Butts, mesas, red rocks. The Utah monument corner region in southeastern Utah has it all. It s numerous state parks and national monuments in the area are well worth a visit. Come explore with us the ones that we did visit.
Goosenecks State Park
Goosenecks State Park provides a viewpoint where you can see an “entrenched meander” similar to Arizona’s Horseshoe Bend. This series of “S”-curves are in the San Juan River that flows about 1,000 feet below.
Natural Bridges National Monument
Natural Bridges National Monument is about 50 miles northwest of the southeast border of Utah. Reaching this area from the south requires a long road of constant switchbacks until you get to the top of the mesa on which the monument is located.
Unlike the arches at Arches National Park which are formed by wind and erosion, the natural bridges are formed by streams that cut through canyon walls. The park highlights three of the largest natural bridges in the world: Siparu, Kachina, and Owachomo (which is no longer over water as the water has been rerouted).
The park also has a small set of cliff dwellings, the so-called Horse collar Ruins. The ruins are unusual in that they contain both circular and square kivas which are associated with distant tribes.
You can view most of the sites from overlooks that require walks of 0.3 to 0.6 miles in each direction, mostly unpaved, undulating, and uneven but without significant changes in elevation. But since you are looking down at the stone bridge, you see only similarly colored stone and trees (rather than sky) beneath the span. This can make them difficult to distinguish from the surrounding rock. When you do see them, they are impressive. While we only did the overlooks for Kachima and Owachomo bridges, we did take the steep (500 foot), 1.2-mile roundtrip down to Sipapu Bridge which was well worth the effort. The ruins, however, can be viewed only from the viewpoint from where they are virtually impossible to discern without binoculars.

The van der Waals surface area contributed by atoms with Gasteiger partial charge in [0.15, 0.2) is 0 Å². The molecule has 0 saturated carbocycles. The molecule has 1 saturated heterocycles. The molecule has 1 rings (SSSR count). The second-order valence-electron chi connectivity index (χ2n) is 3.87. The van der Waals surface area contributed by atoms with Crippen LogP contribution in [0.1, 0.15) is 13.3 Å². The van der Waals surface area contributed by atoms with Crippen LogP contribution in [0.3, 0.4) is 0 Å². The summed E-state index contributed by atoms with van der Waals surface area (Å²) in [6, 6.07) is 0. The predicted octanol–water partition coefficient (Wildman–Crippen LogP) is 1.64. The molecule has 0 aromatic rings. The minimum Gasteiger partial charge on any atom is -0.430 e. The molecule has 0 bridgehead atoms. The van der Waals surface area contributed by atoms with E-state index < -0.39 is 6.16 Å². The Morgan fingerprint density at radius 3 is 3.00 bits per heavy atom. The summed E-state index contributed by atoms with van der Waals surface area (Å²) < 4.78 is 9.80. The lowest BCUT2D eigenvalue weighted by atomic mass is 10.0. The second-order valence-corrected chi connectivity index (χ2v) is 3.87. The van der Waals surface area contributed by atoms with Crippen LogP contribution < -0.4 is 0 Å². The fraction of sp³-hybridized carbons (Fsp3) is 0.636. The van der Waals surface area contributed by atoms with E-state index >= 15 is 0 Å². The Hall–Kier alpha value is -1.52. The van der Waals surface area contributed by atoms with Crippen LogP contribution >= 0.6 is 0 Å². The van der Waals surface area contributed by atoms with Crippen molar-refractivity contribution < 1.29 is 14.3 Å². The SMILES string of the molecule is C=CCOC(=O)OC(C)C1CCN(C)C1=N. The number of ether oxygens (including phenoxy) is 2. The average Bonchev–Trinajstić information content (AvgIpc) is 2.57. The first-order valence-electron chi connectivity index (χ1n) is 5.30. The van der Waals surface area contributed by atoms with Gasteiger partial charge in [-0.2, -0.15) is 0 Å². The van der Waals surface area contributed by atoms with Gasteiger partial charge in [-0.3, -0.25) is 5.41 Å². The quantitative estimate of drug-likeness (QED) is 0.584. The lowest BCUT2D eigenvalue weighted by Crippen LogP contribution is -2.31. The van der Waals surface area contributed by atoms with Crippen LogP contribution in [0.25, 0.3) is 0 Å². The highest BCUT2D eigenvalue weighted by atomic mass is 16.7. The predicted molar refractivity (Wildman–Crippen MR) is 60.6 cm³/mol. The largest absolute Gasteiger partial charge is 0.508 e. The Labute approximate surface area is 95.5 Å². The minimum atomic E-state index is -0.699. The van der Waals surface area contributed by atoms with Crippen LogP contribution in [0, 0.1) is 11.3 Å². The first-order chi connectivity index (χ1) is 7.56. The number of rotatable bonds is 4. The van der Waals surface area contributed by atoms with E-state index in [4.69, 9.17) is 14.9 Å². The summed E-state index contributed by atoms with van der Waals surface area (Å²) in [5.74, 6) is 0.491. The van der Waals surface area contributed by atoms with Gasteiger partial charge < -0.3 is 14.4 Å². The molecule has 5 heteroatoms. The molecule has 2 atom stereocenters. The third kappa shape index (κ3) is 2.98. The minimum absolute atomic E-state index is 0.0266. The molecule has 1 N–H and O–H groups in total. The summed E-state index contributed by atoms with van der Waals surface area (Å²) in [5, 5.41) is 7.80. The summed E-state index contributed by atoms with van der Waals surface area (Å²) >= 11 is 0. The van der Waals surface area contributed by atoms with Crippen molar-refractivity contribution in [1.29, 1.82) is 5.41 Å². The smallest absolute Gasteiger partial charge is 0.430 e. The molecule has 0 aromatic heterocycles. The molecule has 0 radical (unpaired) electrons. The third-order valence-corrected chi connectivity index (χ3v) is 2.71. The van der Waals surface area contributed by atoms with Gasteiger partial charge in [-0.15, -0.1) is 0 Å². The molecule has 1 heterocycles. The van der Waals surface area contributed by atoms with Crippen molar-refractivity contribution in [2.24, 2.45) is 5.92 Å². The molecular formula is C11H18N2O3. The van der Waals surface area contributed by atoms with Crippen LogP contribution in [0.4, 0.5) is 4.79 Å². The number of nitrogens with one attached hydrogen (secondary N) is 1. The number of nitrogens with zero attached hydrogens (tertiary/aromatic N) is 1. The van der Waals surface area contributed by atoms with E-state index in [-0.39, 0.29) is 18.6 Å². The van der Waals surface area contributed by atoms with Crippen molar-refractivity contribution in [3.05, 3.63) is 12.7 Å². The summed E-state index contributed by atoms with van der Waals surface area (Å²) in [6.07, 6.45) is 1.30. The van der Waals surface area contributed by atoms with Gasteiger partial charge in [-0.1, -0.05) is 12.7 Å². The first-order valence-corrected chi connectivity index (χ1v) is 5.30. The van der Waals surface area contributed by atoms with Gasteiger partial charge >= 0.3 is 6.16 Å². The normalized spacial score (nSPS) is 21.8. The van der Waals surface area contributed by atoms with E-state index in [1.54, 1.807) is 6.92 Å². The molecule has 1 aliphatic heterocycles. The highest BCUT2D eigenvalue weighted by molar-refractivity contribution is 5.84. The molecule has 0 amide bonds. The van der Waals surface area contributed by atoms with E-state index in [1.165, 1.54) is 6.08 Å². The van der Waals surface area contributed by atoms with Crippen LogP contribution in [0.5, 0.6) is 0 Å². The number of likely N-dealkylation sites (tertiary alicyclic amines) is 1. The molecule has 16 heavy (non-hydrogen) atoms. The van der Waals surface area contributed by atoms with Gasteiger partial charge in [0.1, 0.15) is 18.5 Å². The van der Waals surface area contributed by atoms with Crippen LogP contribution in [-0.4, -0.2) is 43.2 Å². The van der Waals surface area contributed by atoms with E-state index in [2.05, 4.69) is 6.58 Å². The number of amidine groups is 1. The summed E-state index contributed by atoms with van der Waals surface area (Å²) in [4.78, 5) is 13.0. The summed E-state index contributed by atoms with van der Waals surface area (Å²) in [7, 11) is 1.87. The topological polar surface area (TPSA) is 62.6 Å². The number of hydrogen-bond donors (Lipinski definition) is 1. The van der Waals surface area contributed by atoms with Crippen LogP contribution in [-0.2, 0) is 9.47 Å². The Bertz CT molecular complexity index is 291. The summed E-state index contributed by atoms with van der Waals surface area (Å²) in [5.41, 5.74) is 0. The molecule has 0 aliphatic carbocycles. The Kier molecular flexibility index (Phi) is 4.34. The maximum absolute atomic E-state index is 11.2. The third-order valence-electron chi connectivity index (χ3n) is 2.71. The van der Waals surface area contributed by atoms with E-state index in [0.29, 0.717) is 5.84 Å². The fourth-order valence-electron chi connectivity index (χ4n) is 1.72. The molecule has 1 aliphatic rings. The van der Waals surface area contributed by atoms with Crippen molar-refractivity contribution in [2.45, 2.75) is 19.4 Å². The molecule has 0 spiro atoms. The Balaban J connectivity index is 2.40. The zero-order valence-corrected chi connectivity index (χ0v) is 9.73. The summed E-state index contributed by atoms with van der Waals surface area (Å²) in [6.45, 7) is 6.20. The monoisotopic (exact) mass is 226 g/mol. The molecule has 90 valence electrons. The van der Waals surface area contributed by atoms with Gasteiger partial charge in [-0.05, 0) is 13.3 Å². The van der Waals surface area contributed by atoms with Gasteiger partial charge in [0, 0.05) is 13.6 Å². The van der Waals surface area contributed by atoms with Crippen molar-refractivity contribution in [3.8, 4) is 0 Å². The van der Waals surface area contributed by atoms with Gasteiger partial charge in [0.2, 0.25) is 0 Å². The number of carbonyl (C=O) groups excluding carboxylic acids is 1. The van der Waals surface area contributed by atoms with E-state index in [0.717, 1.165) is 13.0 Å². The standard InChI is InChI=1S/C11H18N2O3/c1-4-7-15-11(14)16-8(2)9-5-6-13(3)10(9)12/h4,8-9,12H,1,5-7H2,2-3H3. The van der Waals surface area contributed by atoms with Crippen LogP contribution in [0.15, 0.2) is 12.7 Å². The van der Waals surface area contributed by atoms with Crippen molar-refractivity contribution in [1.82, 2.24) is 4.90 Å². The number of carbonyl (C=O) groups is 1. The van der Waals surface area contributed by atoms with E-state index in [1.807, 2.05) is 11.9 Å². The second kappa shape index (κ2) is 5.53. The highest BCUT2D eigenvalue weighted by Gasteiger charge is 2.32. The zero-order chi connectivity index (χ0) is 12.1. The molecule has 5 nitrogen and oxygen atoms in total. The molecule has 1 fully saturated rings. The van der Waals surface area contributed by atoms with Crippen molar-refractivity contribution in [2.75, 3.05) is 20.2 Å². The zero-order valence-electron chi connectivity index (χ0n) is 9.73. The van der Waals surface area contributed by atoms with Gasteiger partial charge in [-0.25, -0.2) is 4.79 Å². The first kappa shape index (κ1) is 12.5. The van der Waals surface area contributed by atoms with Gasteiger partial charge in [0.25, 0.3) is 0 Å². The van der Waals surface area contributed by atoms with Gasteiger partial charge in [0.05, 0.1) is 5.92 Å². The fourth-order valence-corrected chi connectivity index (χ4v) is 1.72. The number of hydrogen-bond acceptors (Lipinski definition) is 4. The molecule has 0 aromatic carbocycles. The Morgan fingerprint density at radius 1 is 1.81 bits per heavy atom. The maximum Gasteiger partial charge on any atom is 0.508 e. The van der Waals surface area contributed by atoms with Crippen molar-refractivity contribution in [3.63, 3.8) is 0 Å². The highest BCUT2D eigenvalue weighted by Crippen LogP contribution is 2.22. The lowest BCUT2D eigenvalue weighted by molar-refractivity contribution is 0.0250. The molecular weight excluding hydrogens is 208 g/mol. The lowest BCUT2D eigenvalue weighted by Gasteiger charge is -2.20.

Bears Ears National Monument
Bears Ears National Monument is so named because its twin peaks look like the ears of a bear. The area’s amazing viewpoints overlook sandstone canyons, mesas, and forested buttes.
Newspaper Rock National Recreation Site
Newspaper Rock is an amazing site located at the entrance of the Needles section of Canyonlands National Park. The highlight is a 200 square foot wall of primarily Ancestral Puebloan (aka Anasazi) and Ute petroglyphs that have been chiseled and pecked into the stone over a period of more than 2,000 years. Everything from animals to stylized people with horns or antlers and various circular designs. Amazing definition and clarity considering the age of many of these glyphs.
Canyonland National Park
The large (more than 500 square miles) Canyonlands Park is divided into three separate districts, each area is divided by the merging of the Colorado and Green Rivers. We visited the two most popular and most easily accessible districts—Needles and Island in the Sky (skipping The Maze which is a more remote third district).
The Needles District is characterized by deserts, deep canyons, and a large meadow broken up by dozens of red sandstone canyons, spires, and mushroom-shaped rocks. Layers of sedimentary rock (especially sandstone) and igneous rock (from magma that rose and hardened beneath multiple sedimentary layers) originally were formed under the sea. Different features like spires, mushrooms, and arches formed. The Colorado River’s large water volume (which ranges from 1,000 to 100,000 cubic feet) carved deep canyons here.
The park’s sites unfold at a river and canyon view at the Green River Overlook at three interpretive, bare rock walks that range from about .5 to 3 miles, each highlighting different aspects of the park’s geology one that focused on its human history.
This 3-mile trail has a number of lovely canton views and rock formations that contrast from the distant igneous mountains from the multi-layered sedimentary rock (from the red and white colors of the sandstone to the gray and purple of limestone). The foliage here grows in incredibly thin soil and with only about 9 inches of rain per year—usually in a few torrential downpours. The various type of formations were created in different ways. For example, the pothole point trail explained how while the potholes look like dry dirt and perhaps some green, communities of cyanobacteria, mosses, algae, lichens and fungi grow in their biological soil crusts. Within these potholes, shrimp and toad eggs can endure months of bone dry conditions. They only regenerate and hatch within hours after a storm. And vegetation can take root in little little erosion cracks in the potholes.